Question 4 for Teddy Toye: When you get offered a show how does that come about?  On TV, they seem to tell you right there or over the phone.  Is that really it?

TT: I've never gotten a job where they have told me right in the audition room. I usually get a call from my agent; sometimes it's a few hours after an audition and sometimes it's weeks after an audition, and they are the ones that tell me if I'm getting the offer for that show. 

Teddy Tweets an #SIP for
Bring It On: The Musical

Question 5 for Teddy Toye: Congratulations on booking the Bring It On tour!  Describe for us how you reacted to the news!  What will your role entail?  What are you most looking forward to?  Anything have you a little nervous? 

TT: Thanks! I was thrilled and shocked! I didn't think that I would ever be hired for a cheer show without being able to tumble. I am actually going in as a temporary replacement for Michael Mindlinwho is leaving to go get married. So I will be taking over his track in the show for an entire month, as well as covering the principals Twig and Steven. I'm looking forward to learning how to stunt and do all the crazy cheering stuff.  I'm definitely nervous about it!  I just hope I don't drop anyone! (Laughs)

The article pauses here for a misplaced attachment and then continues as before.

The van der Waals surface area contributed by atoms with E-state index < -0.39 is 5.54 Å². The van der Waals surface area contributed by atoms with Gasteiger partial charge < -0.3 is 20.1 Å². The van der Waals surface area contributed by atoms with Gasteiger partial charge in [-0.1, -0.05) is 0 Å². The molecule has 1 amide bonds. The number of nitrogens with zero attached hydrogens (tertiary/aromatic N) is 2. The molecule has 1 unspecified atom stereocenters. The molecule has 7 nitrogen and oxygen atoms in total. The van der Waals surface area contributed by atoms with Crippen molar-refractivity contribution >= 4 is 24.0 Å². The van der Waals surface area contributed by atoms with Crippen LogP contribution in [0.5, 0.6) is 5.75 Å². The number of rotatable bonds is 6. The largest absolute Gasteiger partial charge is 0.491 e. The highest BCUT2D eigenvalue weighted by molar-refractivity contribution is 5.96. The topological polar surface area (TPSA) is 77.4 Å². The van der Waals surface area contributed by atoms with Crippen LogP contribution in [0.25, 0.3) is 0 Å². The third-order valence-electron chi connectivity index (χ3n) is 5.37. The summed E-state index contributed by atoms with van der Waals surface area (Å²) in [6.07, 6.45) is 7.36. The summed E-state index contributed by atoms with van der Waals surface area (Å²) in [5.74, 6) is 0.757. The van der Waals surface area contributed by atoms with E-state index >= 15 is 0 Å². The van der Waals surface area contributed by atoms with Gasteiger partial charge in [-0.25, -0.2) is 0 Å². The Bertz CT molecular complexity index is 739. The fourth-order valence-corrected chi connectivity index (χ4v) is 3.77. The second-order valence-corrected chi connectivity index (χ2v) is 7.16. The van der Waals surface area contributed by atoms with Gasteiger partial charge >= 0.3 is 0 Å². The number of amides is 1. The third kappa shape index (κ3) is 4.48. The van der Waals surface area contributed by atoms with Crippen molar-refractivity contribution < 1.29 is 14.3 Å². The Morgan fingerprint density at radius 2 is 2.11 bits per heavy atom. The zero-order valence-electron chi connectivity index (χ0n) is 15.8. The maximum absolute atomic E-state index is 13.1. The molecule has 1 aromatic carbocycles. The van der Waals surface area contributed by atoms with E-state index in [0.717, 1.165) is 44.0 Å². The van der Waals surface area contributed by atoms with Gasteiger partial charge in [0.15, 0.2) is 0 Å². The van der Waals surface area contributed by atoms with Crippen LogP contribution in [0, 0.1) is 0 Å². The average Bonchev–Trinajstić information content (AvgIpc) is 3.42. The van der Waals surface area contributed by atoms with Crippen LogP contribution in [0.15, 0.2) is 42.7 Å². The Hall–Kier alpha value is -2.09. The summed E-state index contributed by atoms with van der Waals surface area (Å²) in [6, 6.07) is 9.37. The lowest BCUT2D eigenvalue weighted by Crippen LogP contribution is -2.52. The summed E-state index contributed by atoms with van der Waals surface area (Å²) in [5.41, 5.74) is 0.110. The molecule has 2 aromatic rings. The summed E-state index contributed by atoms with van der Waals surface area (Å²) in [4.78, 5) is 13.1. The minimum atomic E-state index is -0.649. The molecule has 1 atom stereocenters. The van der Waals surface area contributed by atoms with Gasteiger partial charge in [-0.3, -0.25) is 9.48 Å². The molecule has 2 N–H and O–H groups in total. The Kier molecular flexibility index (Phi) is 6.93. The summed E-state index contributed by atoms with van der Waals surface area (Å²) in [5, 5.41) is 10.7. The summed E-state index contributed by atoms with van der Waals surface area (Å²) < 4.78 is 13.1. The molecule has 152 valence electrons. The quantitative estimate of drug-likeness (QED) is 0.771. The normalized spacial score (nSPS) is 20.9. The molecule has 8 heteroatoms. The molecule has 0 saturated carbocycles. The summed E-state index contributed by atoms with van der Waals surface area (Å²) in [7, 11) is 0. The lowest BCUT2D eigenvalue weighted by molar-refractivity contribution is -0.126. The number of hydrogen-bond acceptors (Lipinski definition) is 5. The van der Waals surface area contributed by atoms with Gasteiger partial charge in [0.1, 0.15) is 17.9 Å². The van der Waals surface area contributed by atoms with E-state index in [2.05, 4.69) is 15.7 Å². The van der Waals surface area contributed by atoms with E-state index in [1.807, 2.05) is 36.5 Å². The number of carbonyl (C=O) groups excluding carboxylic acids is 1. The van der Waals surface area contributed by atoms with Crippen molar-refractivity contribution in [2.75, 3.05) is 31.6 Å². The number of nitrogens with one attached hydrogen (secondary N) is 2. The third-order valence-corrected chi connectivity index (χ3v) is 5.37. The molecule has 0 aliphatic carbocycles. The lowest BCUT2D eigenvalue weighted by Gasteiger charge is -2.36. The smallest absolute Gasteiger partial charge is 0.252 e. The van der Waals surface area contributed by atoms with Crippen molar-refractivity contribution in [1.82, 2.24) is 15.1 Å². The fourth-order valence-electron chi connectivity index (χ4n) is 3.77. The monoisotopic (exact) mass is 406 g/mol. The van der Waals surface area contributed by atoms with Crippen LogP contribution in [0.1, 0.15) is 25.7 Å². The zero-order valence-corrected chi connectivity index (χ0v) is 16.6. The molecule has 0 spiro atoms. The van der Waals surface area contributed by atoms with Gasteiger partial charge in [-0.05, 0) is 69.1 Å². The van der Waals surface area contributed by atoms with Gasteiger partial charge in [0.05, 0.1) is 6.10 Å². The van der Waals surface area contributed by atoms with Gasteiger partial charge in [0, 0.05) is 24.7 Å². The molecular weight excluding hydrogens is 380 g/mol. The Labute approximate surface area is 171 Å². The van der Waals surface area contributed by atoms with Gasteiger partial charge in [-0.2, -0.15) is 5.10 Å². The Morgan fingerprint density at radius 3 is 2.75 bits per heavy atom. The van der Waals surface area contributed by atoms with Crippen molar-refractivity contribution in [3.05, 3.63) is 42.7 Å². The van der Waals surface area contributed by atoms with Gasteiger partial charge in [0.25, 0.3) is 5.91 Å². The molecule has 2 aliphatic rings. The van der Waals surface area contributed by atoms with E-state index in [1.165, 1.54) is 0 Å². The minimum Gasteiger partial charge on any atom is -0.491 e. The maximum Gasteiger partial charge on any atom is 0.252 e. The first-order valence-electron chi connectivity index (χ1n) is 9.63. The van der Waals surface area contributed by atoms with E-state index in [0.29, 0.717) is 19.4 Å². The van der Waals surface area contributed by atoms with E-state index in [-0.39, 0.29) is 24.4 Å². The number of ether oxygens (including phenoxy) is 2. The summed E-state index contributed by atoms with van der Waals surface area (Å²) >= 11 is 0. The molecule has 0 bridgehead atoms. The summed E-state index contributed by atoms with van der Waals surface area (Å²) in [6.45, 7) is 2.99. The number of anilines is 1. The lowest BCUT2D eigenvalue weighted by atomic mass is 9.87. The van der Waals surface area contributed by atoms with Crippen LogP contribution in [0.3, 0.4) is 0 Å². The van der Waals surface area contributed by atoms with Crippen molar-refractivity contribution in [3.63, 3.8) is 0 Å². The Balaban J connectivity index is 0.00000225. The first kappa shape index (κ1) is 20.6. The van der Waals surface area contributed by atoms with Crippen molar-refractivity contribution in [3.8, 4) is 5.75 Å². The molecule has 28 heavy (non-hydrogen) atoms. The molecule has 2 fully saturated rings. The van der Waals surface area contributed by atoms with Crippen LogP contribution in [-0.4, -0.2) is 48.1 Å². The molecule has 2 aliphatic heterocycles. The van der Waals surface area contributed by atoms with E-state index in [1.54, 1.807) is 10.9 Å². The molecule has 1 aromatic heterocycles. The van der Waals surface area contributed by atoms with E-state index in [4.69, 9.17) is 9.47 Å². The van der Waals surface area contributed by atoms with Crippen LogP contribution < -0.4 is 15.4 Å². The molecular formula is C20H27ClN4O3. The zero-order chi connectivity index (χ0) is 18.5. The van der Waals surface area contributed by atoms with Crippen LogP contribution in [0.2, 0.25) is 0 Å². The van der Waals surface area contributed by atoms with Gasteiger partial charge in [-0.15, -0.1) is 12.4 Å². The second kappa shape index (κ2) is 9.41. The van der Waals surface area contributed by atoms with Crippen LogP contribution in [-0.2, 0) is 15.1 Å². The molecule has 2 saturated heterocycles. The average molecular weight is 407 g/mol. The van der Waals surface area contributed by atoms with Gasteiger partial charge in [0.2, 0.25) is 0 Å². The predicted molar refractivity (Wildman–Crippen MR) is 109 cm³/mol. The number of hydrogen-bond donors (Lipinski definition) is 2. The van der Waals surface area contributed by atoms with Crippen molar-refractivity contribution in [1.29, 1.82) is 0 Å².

UPDATE: Several of you have asked, "Will Teddy be in the show when it comes to Broadway?"  Here's his answer! : As of right now, I'm not going to be with them at the beginning. I'll most likely be a vacation swing, or once a track opens up, I'll be with them, since I know 4 tracks in the show now.

Alex Wyse (center) and the cast
of Triassic Parq

Question 5 for Alex Wyse: Congratulations on booking Triassic Parq!  Describe for us how you reacted to the news!  What will your role entail?  What are you most looking forward to?  Anything have you a little nervous?  How fun will it be to work with Lindsay Nicole Chambers again? 

AW: Thanks!! I was eating lunch with my very talented friend Corey Boardman when I got the call from my agents. And I screamed a little. And then I made friends with the sweet lady sitting at the next table, who rejoiced with me. In the show, I play the Velociraptor of Innocence. I am the show’s heroine. Yes, I play a little lady dinosaur, discovering the world. I am looking forward to all of it – this show is hysterical and heartwarming, and this cast and team are totally stellar. I can’t wait to make NYC laugh. And Lindsay! What’s great is that this time we actually get to do scenes together. In LJ , we didn’t have a single moment of interaction on stage together. Isn’t that funny? We existed in separate worlds. But now we get to do scenes, songs, and sweat on each other. Nice. And what I’m nervous about? I’m nervous about the absurd amount of singing I have to do! Right now, I’m learning how to pace myself… this show is a marathon! I look forward to all you sexy people seeing it.

Thanks for taking time from  your busy schedules to chat with me!  We'll talk again soon!

  • For more about Alex Wyse, click HERE.
  • For more about Triassic Parq, click HERE.
  • For more about Bring It On, click HERE.